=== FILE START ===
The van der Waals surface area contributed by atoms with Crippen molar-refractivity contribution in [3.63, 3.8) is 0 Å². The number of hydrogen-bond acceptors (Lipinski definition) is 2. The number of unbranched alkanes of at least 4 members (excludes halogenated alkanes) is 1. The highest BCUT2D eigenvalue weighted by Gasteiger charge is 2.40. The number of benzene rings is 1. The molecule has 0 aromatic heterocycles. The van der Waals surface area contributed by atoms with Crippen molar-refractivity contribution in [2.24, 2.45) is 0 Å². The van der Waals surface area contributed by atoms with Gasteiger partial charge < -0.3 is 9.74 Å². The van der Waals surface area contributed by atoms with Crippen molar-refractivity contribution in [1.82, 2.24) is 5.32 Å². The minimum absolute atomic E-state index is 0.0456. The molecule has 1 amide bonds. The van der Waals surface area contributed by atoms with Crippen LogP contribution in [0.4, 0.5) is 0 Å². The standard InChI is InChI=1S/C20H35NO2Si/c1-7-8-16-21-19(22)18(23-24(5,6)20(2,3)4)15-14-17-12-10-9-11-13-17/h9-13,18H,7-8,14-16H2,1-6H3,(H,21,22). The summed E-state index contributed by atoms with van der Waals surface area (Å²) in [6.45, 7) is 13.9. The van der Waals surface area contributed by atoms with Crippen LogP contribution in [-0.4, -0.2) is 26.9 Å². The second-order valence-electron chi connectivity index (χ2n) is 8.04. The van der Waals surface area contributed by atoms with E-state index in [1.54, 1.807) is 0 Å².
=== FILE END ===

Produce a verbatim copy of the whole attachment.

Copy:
The van der Waals surface area contributed by atoms with Crippen molar-refractivity contribution in [3.63, 3.8) is 0 Å². The number of hydrogen-bond acceptors (Lipinski definition) is 2. The number of unbranched alkanes of at least 4 members (excludes halogenated alkanes) is 1. The highest BCUT2D eigenvalue weighted by Gasteiger charge is 2.40. The number of benzene rings is 1. The molecule has 0 aromatic heterocycles. The van der Waals surface area contributed by atoms with Crippen molar-refractivity contribution in [2.24, 2.45) is 0 Å². The van der Waals surface area contributed by atoms with Gasteiger partial charge < -0.3 is 9.74 Å². The van der Waals surface area contributed by atoms with Crippen molar-refractivity contribution in [1.82, 2.24) is 5.32 Å². The minimum absolute atomic E-state index is 0.0456. The molecule has 1 amide bonds. The van der Waals surface area contributed by atoms with Crippen LogP contribution in [0.4, 0.5) is 0 Å². The standard InChI is InChI=1S/C20H35NO2Si/c1-7-8-16-21-19(22)18(23-24(5,6)20(2,3)4)15-14-17-12-10-9-11-13-17/h9-13,18H,7-8,14-16H2,1-6H3,(H,21,22). The summed E-state index contributed by atoms with van der Waals surface area (Å²) in [6.45, 7) is 13.9. The van der Waals surface area contributed by atoms with Crippen LogP contribution in [-0.4, -0.2) is 26.9 Å². The second-order valence-electron chi connectivity index (χ2n) is 8.04. The van der Waals surface area contributed by atoms with E-state index in [1.54, 1.807) is 0 Å².